Novel nanoparticle acts like Trojan horse to halt asthma in animal model.
Allergies are characterized by inappropriate inflammatory responses to benign environmental antigens. Primary clinical approaches to allergic disease consist of symptom control or administration of soluble antigens to skew the immune response to alternate phenotypes or induce immune tolerance. However, such approaches carry a significant risk of adverse events and require a long treatment course to achieve efficacy.
Now, a study from researchers at Northwestern University shows an entirely new approach to treating asthma and allergies via a biodegradable nanoparticle which acts like a Trojan horse, hiding an allergen in a friendly shell to convince the immune system not to attack it. The team state that their findings represent a safe and effective long-term way to treat and potentially ‘cure’ patients with life-threatening respiratory and food allergies; this may eliminate the need for life-long use of medications to treat lung allergy. The study is published in the Proceedings of the National Academy of Sciences.
Previous studies show that specific immunotherapy is the most widely used treatment for allergic diseases that directly targets the T helper 2 cell bias underlying allergy. However, the most widespread clinical applications of specific immunotherapy require a long period of dose escalation with soluble antigen and carry a significant risk of adverse reactions, particularly in highly sensitized patients who stand to benefit most from a curative treatment. Thus, the development of safer, more efficient methods to induce antigen-specific immune tolerance is critical to advancing allergy treatment. The lab hypothesized that antigen-associated nanoparticles which they had used in earlier studies would also be effective for the induction of tolerance in a murine model of T helper 2 cell-mediated allergic airway inflammation. The current study investigates the use of nanoparticles as carriers of whole-protein antigens to induce tolerance safely for the prevention and treatment of a mouse model of allergic asthma.
The current study developed nanoparticles composed of an FDA-approved biopolymer called PLGA that includes lactic acid and glycolic acid. Results show that when the allergen-loaded nanoparticle is injected into the bloodstream of mice, the immune system isn’t concerned with it because it sees the particle as innocuous debris. Data findings show that once injected the nanoparticle and its hidden cargo are consumed by macrophages.
The group state that the allergen, in this case egg protein, was administered into the lungs of mice who were pretreated to be allergic to the protein and already had antibodies in their blood against it. The team observed that when the mice were re-exposed to it, they responded with an asthma-like allergic response; after being treated with the nanoparticle, they no longer had an allergic response to the allergen.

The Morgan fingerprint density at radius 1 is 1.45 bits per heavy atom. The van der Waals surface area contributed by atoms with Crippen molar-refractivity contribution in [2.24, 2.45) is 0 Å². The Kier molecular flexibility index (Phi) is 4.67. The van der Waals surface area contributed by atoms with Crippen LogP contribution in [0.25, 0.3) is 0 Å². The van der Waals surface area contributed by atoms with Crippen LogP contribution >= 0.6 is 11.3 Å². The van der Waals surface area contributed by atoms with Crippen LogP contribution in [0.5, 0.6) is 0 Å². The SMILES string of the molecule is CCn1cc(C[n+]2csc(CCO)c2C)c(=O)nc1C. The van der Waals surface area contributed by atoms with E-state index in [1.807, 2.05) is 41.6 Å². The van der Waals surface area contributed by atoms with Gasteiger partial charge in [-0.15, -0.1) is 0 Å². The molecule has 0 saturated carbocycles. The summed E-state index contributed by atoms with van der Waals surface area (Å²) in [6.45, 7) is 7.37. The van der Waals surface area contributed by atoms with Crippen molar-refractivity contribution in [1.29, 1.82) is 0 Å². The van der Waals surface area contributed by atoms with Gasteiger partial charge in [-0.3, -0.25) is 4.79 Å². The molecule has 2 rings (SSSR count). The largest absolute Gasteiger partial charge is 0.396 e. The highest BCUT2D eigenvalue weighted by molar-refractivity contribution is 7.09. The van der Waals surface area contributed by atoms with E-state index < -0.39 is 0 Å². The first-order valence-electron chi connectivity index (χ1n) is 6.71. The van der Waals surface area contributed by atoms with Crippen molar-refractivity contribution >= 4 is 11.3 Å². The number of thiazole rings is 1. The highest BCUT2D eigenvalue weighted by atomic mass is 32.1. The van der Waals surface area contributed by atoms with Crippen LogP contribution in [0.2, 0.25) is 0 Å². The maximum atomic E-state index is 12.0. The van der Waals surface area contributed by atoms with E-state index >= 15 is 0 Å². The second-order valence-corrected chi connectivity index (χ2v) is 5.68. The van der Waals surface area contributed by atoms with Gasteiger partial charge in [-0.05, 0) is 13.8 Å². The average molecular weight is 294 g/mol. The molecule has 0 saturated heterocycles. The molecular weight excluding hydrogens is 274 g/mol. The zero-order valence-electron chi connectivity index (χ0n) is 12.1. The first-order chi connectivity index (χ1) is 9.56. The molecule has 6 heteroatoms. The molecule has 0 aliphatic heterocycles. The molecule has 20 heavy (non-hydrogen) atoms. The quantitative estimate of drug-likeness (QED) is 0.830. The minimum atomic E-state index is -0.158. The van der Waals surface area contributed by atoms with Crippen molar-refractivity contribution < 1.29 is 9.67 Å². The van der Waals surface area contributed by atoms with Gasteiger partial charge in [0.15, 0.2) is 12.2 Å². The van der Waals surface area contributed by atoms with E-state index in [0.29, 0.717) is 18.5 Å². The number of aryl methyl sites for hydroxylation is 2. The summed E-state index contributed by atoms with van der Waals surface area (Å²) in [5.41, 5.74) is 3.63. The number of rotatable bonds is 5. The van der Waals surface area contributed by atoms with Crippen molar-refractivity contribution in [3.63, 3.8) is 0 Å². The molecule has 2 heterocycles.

The researchers explain that the approach also had a second benefit in that it creates a enhanced balanced immune system by increasing the number of regulatory T cells, immune cells important for recognizing the airway allergens as normal. They go on to add that this method turns off T helper 2 cells, the T cell which specifically causes the allergy and expands the good, calming regulatory T cells.
The team surmise that their findings show the allergic reaction in the airways is shut down long-term and an asthma attack prevented by their novel nanotechnology. For the future, the researchers state that the nanoparticle technology is being developed commercially to bring this new approach to patients with a clinical trial using the nanoparticles to treat celiac disease is in development.
Source: Northwestern University Feinberg School of Medicine
allergan, allergy, asthma, autoimmune disease, healthinnovations, immune response, immune system, immunology, inflammation, nanoparticle, nanotechnology
Michelle Petersen View All
I am an award-winning science journalist and health industry veteran who has taught and worked in the field.
Featured by numerous prestigious brands and publishers, I specialize in clinical trial innovation–-expertise I gained while working in multiple positions within the private sector, the NHS, and Oxford University, where I taught undergraduates the spectrum of biological sciences integrating physics for over four years.
I recently secured tenure as a committee member for the Smart Works Charity, which helps women find employment in the UK.
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